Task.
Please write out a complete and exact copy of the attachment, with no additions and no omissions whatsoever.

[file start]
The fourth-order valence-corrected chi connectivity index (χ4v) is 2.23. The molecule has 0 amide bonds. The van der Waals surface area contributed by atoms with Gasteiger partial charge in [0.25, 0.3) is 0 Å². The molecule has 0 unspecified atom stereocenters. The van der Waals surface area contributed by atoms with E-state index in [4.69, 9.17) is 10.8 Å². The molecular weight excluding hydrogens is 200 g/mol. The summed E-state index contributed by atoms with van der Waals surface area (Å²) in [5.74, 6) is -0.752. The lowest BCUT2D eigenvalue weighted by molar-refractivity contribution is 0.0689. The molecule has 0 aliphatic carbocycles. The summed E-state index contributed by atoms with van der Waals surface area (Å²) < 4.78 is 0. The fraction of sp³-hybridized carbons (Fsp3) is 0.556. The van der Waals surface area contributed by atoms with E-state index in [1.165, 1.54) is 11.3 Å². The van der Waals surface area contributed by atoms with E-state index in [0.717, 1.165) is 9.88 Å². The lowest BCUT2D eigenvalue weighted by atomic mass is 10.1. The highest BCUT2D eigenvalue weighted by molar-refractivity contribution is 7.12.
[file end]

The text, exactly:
The fourth-order valence-corrected chi connectivity index (χ4v) is 2.23. The molecule has 0 amide bonds. The van der Waals surface area contributed by atoms with Gasteiger partial charge in [0.25, 0.3) is 0 Å². The molecule has 0 unspecified atom stereocenters. The van der Waals surface area contributed by atoms with E-state index in [4.69, 9.17) is 10.8 Å². The molecular weight excluding hydrogens is 200 g/mol. The summed E-state index contributed by atoms with van der Waals surface area (Å²) in [5.74, 6) is -0.752. The lowest BCUT2D eigenvalue weighted by molar-refractivity contribution is 0.0689. The molecule has 0 aliphatic carbocycles. The summed E-state index contributed by atoms with van der Waals surface area (Å²) < 4.78 is 0. The fraction of sp³-hybridized carbons (Fsp3) is 0.556. The van der Waals surface area contributed by atoms with E-state index in [1.165, 1.54) is 11.3 Å². The van der Waals surface area contributed by atoms with E-state index in [0.717, 1.165) is 9.88 Å². The lowest BCUT2D eigenvalue weighted by atomic mass is 10.1. The highest BCUT2D eigenvalue weighted by molar-refractivity contribution is 7.12.